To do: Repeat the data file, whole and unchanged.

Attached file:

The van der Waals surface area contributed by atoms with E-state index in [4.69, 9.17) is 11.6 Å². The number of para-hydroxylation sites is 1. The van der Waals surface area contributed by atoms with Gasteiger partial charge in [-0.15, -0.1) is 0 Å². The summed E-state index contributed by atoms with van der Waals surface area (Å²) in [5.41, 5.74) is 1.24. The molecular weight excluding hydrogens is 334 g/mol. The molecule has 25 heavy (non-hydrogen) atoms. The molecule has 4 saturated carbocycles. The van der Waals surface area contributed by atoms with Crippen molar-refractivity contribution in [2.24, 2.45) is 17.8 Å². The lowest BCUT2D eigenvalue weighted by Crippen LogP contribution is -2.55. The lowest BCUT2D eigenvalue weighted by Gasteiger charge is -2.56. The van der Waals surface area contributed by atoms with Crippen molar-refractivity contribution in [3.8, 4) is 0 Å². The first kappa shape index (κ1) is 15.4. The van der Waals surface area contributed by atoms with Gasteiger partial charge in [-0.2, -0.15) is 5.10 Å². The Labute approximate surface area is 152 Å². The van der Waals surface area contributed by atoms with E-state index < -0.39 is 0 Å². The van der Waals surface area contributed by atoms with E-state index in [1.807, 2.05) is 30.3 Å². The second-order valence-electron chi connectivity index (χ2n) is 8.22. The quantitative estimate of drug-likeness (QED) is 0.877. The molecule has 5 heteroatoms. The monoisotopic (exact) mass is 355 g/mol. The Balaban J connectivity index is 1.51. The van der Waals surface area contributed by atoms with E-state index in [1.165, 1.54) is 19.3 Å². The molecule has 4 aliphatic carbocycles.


The van der Waals surface area contributed by atoms with E-state index in [4.69, 9.17) is 11.6 Å². The number of para-hydroxylation sites is 1. The van der Waals surface area contributed by atoms with Gasteiger partial charge in [-0.15, -0.1) is 0 Å². The summed E-state index contributed by atoms with van der Waals surface area (Å²) in [5.41, 5.74) is 1.24. The molecular weight excluding hydrogens is 334 g/mol. The molecule has 25 heavy (non-hydrogen) atoms. The molecule has 4 saturated carbocycles. The van der Waals surface area contributed by atoms with Crippen molar-refractivity contribution in [2.24, 2.45) is 17.8 Å². The lowest BCUT2D eigenvalue weighted by Crippen LogP contribution is -2.55. The lowest BCUT2D eigenvalue weighted by Gasteiger charge is -2.56. The van der Waals surface area contributed by atoms with Crippen molar-refractivity contribution in [3.8, 4) is 0 Å². The first kappa shape index (κ1) is 15.4. The van der Waals surface area contributed by atoms with Gasteiger partial charge in [-0.2, -0.15) is 5.10 Å². The Labute approximate surface area is 152 Å². The van der Waals surface area contributed by atoms with E-state index < -0.39 is 0 Å². The van der Waals surface area contributed by atoms with E-state index in [1.807, 2.05) is 30.3 Å². The second-order valence-electron chi connectivity index (χ2n) is 8.22. The quantitative estimate of drug-likeness (QED) is 0.877. The molecule has 5 heteroatoms. The monoisotopic (exact) mass is 355 g/mol. The Balaban J connectivity index is 1.51. The van der Waals surface area contributed by atoms with E-state index in [1.165, 1.54) is 19.3 Å². The molecule has 4 aliphatic carbocycles.